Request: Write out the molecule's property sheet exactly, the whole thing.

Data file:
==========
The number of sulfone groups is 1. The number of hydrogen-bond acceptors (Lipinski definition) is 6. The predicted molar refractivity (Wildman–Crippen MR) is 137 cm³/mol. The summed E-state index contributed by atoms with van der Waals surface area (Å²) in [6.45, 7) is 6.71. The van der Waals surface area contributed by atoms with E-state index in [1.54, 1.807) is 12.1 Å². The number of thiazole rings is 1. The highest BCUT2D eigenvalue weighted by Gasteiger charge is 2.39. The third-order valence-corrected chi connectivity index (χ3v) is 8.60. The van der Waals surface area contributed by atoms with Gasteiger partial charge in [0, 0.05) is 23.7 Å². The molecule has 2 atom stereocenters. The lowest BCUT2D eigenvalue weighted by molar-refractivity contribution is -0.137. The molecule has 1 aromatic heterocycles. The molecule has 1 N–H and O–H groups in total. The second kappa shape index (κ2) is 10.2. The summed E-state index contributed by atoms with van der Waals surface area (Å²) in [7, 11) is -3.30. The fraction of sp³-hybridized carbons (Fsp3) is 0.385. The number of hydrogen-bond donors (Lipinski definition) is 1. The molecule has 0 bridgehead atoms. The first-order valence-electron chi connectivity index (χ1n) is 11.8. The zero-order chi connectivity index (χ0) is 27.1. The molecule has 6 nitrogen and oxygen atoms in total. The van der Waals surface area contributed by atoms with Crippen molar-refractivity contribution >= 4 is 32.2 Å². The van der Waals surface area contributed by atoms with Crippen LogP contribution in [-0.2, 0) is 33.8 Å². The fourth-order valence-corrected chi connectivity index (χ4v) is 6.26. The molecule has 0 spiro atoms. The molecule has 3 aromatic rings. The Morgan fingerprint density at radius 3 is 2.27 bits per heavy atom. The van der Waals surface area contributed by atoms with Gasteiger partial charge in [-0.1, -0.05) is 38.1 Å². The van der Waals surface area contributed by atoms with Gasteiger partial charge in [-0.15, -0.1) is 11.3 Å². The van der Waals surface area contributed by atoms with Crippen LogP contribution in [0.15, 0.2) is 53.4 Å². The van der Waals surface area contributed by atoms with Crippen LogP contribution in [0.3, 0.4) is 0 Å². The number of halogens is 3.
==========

The number of sulfone groups is 1. The number of hydrogen-bond acceptors (Lipinski definition) is 6. The predicted molar refractivity (Wildman–Crippen MR) is 137 cm³/mol. The summed E-state index contributed by atoms with van der Waals surface area (Å²) in [6.45, 7) is 6.71. The van der Waals surface area contributed by atoms with E-state index in [1.54, 1.807) is 12.1 Å². The number of thiazole rings is 1. The highest BCUT2D eigenvalue weighted by Gasteiger charge is 2.39. The third-order valence-corrected chi connectivity index (χ3v) is 8.60. The van der Waals surface area contributed by atoms with Gasteiger partial charge in [0, 0.05) is 23.7 Å². The molecule has 2 atom stereocenters. The lowest BCUT2D eigenvalue weighted by molar-refractivity contribution is -0.137. The molecule has 1 aromatic heterocycles. The molecule has 1 N–H and O–H groups in total. The second kappa shape index (κ2) is 10.2. The summed E-state index contributed by atoms with van der Waals surface area (Å²) in [7, 11) is -3.30. The fraction of sp³-hybridized carbons (Fsp3) is 0.385. The number of hydrogen-bond donors (Lipinski definition) is 1. The molecule has 0 bridgehead atoms. The first-order valence-electron chi connectivity index (χ1n) is 11.8. The zero-order chi connectivity index (χ0) is 27.1. The molecule has 6 nitrogen and oxygen atoms in total. The van der Waals surface area contributed by atoms with Crippen molar-refractivity contribution >= 4 is 32.2 Å². The van der Waals surface area contributed by atoms with Crippen LogP contribution in [-0.2, 0) is 33.8 Å². The fourth-order valence-corrected chi connectivity index (χ4v) is 6.26. The molecule has 0 spiro atoms. The molecule has 3 aromatic rings. The Morgan fingerprint density at radius 3 is 2.27 bits per heavy atom. The van der Waals surface area contributed by atoms with Gasteiger partial charge in [-0.1, -0.05) is 38.1 Å². The van der Waals surface area contributed by atoms with Gasteiger partial charge in [-0.15, -0.1) is 11.3 Å². The van der Waals surface area contributed by atoms with Crippen LogP contribution in [0.15, 0.2) is 53.4 Å². The van der Waals surface area contributed by atoms with Crippen LogP contribution in [0.3, 0.4) is 0 Å². The number of halogens is 3.